HCP Partner Spotlight: Ride On! Community Ride Leaders Part 1 | Jenna Amerine & Ira Cross

HCP Members Participate in Multi-Day Yay Bikes! Community Ride Leader Training and Create Ride On! An Inclusive Bicycle Advocacy and Education Group 

By spring of 2018, the Healthy Community Partnership was about to have our training wheels taken off as we set out to begin our journey towards creating a healthier, more equitable Mahoning Valley.

Transportation can be a significant community asset, but it, or the lack of it, can be a significant liability. Making sure that people of all ages and abilities in the Mahoning Valley are able to get where they need to go safely, no matter how they are traveling, is a priority for the Healthy Community Partnership. This approach centered on mobility justice and public safety also provides opportunities to examine and espouse the benefits of active transportation, which “is any self-propelled, human-powered mode of transportation, such as walking or bicycling.”

Several of our partners are involved in active transportation advocacy for complete streets, or streets that “are designed and operated to enable safe access for all users, including pedestrians, bicyclists, motorists and transit riders of all ages and abilities. Complete Streets make it easy to cross the street, walk to shops, and bicycle to work.”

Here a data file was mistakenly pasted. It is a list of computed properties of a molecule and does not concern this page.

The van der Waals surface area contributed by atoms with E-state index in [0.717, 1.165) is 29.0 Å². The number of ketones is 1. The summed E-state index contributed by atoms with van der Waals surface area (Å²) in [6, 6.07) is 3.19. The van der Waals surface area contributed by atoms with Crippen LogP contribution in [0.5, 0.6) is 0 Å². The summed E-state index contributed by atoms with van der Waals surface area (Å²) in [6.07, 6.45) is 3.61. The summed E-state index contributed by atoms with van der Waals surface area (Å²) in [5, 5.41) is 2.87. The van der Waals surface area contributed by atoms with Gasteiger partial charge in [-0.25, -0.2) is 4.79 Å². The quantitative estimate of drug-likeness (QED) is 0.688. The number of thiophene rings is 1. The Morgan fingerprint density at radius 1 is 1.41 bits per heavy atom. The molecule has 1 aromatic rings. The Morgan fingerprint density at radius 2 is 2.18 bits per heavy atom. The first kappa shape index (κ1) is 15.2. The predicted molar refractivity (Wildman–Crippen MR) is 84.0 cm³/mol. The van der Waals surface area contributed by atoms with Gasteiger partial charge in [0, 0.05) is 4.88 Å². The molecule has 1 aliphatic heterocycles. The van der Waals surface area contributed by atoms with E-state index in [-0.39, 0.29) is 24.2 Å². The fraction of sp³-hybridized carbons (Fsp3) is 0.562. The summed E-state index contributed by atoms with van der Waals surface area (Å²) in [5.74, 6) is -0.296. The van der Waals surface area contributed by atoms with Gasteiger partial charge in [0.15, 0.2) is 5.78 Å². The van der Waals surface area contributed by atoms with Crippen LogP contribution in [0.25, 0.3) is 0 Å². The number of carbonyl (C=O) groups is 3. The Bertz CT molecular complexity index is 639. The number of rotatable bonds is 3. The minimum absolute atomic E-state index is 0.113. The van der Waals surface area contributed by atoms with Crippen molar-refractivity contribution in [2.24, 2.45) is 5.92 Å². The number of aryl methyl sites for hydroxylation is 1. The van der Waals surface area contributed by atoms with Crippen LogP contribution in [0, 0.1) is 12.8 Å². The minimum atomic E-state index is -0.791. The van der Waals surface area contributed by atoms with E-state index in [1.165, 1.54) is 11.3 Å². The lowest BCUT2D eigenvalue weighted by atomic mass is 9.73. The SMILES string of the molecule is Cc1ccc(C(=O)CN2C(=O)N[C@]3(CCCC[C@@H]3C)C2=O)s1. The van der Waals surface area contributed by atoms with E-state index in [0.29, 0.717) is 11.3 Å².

Though popular in many cities, bicycling is not a preferred mode of transportation for many residents in the Mahoning Valley. According to research completed by Eastgate Regional Council of Governments, less than 1% of residents report bicycling to work. However, many residents who are without vehicle access for a number of reasons, not the least of which is because they are not yet of legal age to drive, rely on bicycling to get to work, to the store, to the playground, and to get home. Members of HCP believe that streets should designed to accommodate everyone. While we continue to work with community partners to encourage investment in policies and projects to ensure pedestrian safety, partners decided to demonstrate how to ride safely, that it is possible to ride a bicycle for short trips to work, to the store, to the park and home again. 

Enter Yay Bikes! Yay Bikes! is a Columbus-based bicycle education and advocacy organization. Members of HCP who had been involved in bicycling and active transportation advocacy efforts decided to step up to become “Community Ride Leaders” and participate in an intensive, milti-day interactive training with Yay Bikes! Experts. This training gave the four first Mahoning Valley Community Ride Leaders knowledge of current Ohio bicycle law and the skills and confidence to organize community rides of all sizes—from one to one hundred—to get people excited to ride, safely.

In celebration of Bike Month, the HCP May Partner Spotlight will introduce you to each of the four Community Ride Leaders, who are also the founding members of a new, local bicycle education and advocacy effort: Ride On!

Jenna Amerine riding on the bike trail through Trumbull County Metroparks

Jenna Amerine, Grants Coordinator, Trumbull County Combined Health District